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The Science of Motivation

We’ve all been there: it’s seven o’clock in the morning and time to get up, shower and head to work. But how motivated are you? Whether you write novels, take care of patients as a doctor or therapist or work as a manager in an office, there always comes a time when the motivation to work seems to have run out.

Sometimes it doesn’t even happen to you – but to your employees. And you must watch them wallow in misery, their performance gradually getting worse and worse until they finally make enough mistakes that you can justify firing them. But that doesn’t boost your motivation either, right? So how can you manage to increase not only your own motivation but also that of your employees?

Gallup, Inc. wondered the same thing and, after taking data from thousands of surveys, found an answer: there are 12 elements to great management

There are many reasons for managers and businesses to cultivate happy employees.


Talk to any manager and they’ll tell you that one of the hardest parts of the job is keeping all their employees happy and productive.

To help identify the best management techniques, and the reasons they work so well, Gallup, Inc. conducted millions of surveys with managers and employees. The following information is the result of years of work investigating what really motivates employees.

One of the most significant and apparent findings is that happy employees are good for business. They show up to work more often and they’re less prone to quitting, all of which saves the employer time and money.

More precisely, employees who were positive about their work had a 27-percent higher attendance rate than others. These are the people you want on your payroll. Otherwise, you’ll be paying the same for less time spent at work, which is, of course, bad for business.

The data also showed that unhappy or disengaged employees are 31 percent more likely to quit their job, and that finding a suitable replacement costs significant time and money – especially when the position requires highly specialized skills. So, if you lose a chemical engineer or an elevator mechanic – people with unique talents – it’ll be difficult and costly to find a replacement.

Perhaps more surprising is that happy employees are also less likely to have accidents on the job.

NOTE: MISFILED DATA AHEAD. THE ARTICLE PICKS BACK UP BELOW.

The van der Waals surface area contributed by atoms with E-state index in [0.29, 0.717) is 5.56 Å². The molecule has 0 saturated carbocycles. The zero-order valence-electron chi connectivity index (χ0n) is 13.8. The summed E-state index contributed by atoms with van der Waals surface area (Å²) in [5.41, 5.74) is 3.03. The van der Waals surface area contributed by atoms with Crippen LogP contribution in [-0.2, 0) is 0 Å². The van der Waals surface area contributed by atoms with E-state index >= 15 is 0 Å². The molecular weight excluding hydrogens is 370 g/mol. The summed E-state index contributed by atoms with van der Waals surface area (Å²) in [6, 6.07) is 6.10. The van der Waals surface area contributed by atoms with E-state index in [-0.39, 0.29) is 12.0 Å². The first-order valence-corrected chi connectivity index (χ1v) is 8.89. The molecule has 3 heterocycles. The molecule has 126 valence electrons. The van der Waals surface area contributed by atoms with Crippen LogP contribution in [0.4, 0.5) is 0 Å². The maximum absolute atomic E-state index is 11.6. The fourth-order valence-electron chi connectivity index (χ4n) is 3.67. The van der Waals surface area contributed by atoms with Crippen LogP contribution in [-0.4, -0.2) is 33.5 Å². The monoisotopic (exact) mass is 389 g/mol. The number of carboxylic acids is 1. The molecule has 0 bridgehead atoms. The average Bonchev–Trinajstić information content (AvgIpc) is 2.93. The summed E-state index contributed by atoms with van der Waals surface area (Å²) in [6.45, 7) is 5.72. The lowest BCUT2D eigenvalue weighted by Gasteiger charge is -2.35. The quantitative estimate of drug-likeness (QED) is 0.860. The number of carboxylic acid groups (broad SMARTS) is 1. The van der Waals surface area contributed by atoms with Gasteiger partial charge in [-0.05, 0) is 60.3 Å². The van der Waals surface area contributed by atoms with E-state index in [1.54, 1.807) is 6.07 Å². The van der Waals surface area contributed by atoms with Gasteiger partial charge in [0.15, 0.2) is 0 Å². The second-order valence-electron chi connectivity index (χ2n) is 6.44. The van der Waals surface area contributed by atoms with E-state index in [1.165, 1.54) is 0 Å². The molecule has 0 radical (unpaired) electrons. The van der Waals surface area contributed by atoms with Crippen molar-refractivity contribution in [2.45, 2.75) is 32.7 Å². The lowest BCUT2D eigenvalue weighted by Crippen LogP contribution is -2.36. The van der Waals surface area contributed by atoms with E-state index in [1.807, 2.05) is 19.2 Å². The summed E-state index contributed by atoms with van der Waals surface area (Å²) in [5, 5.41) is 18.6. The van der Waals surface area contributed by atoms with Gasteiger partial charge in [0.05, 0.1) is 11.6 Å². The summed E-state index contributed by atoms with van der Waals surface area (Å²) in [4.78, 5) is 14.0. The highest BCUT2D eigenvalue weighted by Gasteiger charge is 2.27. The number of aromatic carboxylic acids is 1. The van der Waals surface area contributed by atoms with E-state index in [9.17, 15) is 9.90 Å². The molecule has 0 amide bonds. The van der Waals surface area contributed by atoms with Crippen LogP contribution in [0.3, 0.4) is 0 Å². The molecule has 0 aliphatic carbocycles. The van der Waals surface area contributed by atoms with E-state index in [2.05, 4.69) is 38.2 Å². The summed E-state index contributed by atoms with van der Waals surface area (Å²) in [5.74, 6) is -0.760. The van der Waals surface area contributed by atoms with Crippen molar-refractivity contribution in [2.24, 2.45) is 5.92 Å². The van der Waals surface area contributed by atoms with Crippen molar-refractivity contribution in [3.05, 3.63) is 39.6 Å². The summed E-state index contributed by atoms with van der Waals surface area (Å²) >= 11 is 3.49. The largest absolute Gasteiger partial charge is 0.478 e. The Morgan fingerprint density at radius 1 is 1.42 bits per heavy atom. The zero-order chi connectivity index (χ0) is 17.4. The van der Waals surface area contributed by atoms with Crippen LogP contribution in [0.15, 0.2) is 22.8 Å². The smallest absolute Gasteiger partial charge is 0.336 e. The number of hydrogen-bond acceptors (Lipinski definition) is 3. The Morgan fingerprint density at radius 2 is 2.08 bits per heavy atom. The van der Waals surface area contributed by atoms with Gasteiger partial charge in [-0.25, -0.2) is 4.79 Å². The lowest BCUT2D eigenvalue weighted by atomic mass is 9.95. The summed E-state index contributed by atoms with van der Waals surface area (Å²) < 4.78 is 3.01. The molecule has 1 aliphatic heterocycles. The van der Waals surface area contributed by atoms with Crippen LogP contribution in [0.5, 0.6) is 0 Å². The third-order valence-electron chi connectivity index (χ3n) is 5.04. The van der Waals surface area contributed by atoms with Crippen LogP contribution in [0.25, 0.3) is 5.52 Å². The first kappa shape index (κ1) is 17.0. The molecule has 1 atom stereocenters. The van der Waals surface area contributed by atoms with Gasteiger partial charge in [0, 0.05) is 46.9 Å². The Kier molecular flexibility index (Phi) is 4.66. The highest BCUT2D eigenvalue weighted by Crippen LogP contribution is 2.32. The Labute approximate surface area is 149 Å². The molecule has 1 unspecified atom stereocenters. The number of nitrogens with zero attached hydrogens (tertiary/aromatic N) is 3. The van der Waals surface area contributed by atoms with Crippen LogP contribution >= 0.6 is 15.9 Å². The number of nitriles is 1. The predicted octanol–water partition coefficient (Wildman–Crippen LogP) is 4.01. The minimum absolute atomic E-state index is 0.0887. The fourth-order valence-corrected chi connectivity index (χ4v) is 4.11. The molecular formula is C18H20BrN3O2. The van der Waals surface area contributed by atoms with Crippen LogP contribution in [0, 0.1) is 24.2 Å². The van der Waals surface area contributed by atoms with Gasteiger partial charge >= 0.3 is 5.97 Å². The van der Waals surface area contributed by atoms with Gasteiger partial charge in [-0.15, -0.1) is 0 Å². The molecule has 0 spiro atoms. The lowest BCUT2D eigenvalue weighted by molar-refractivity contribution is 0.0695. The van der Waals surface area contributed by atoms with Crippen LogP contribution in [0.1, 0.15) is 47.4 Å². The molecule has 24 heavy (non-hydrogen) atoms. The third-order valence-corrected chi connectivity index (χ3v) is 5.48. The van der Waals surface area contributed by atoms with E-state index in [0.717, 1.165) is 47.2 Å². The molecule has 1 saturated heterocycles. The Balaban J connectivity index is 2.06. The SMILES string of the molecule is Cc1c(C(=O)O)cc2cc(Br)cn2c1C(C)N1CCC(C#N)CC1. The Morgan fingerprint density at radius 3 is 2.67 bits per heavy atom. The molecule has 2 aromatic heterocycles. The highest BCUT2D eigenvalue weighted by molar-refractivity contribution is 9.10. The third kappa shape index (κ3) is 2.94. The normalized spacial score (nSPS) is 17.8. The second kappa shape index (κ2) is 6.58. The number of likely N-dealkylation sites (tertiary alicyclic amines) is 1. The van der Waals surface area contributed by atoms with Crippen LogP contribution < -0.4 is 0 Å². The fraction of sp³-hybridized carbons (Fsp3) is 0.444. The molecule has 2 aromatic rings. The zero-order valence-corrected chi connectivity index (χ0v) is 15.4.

Many jobs come with the risk of injury. If you work for a shipping company, for instance, you might get hurt loading a truck. What makes happy workers less prone to injury is their engagement and focus. Since they like what they’re doing, they pay attention to it. And that means they’re less likely to get careless.

Gallup found that those in the bottom quarter of the happiness index suffered 62 percent more injuries than those in the top quarter.

Clearly, it’s mutually beneficial for both employees and companies to have a work environment that promotes happiness. In this article, we’ll take a closer look at how to foster such an environment.

Happy employees know how they contribute to a company’s goals and what is expected of them.


If you’re hiring someone to build your house, you’d want to be sure of two things: that they have all the tools they’ll need and that they understand exactly what is expected of them. If they lack equipment or understanding, you might end up with a log cabin instead of your desired stucco villa.

The same is true in organizations. One significant piece of data showed that only 50 percent of employees strongly agreed with the statement, “I know what’s expected of me.” But when a company’s employees scored higher on this question, they also turned out to be 5- to 10-percent more productive.

Employees also benefit from knowing exactly how their jobs fit in with those of other people in the company and what they can expect from others.

This is illustrated by the work of management experts Robert Huckman and Gary Pisano, who in 2005 discovered that surgeons who work at multiple locations do their best work at the hospital where they spend the most time overall. This was attributed to the fact that at these hospitals, the surgeons were familiar with the staff and knew exactly what they could expect from each person, for instance knowing which residents would provide the most accurate patient data.

Another key to happy employees is making sure they know precisely how their work contributes to the company’s goals.

This was a big problem at the Winegardner & Hammons Hotel in Dallas. When Nancy Sorrells was hired to help get the business back on track, she discovered that no one understood how his or her job fit into the overall success of the company.

To remedy this situation, she went over the company’s mission statement with the employees to help them understand how their individual roles could help provide a great experience for every guest.

Receptionists could see that there was more they could do to accommodate guests than just handing them a room key. As a result, everyone became more motivated – and a few months later, the hotel scored 95 out of 100 points in an inspection!

Managers should recognize and reward hard work by giving positive feedback on an individual basis.

If your parents wanted you to clean your room when you were a child, they might have tried using a reward to motivate you. Maybe they said they’d take you out for ice-cream if you did a good job.

Believe it or not, incentives like this are effective in adulthood, too – and especially in the workplace. But rather than offering sweet treats, a good manager will offer sweet words.

In fact, when employees receive regular praise, productivity and revenue generally increase by 10 to 20 percent.